The educational qualifications for becoming a pediatrician can be daunting. You'll start off with a four-year undergraduate degree. You'll need extensive coursework in biology, general chemistry, organic chemistry, physics, mathematics, and English. Most future pediatricians choose to major in biology or chemistry. In your junior year, you will take the Medical College Admission Test (MCAT). This will measure your aptitude for medical school. Your performance will be a large factor in whether or not you will be accepted into a medical program. Medical school will take another four years, two years of class and lab work and two years of hospital rotations. The classroom side of medical school will include the study of anatomy and physiology, pathology, immunology, pharmacology, and ethics. After a three-year residency in pediatrics, you will finally be qualified to take a state licensing exam and the American Board of Pediatrics certification exam.
If you're going to be a pediatrician, you'd better like working with children. Not only will you need to know how to treat children, you'll need to know how to clearly communicate with them, as well as their parents or guardians and other medical personnel. As with any doctor, you should have great empathy for your patients, dedication to your practice, and general patience and understanding. Pediatricians must be able to perform effectively under the demanding physical and emotional stresses that often come along with the profession.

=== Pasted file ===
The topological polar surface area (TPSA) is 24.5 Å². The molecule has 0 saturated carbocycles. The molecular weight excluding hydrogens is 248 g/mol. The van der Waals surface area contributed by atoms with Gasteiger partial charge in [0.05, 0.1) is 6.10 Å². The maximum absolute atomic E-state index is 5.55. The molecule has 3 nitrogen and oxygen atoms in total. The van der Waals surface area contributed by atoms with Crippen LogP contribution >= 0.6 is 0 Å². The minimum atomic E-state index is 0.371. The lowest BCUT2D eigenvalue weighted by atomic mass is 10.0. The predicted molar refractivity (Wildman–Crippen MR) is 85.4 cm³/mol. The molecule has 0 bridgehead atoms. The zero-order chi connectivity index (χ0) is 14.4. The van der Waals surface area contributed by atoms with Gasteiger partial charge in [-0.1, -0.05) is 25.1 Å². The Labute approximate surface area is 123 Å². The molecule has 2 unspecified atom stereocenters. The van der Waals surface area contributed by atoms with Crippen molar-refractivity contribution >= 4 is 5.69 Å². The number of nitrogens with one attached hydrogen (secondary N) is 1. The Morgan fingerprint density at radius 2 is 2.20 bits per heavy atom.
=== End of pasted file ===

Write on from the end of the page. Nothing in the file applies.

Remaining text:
Part of your educational training will be gaining the practical experience you will need as a licensed pediatrician. During your final two years in medical school, you will perform one to two month rotations in clinical areas such as surgery, internal medicine, psychiatry, and family practice. Your residency will begin after completion of your medical degree. For the next three years, you will work closely with experienced pediatricians, progressively taking on more responsibilities like treating patients and managing medical staff.
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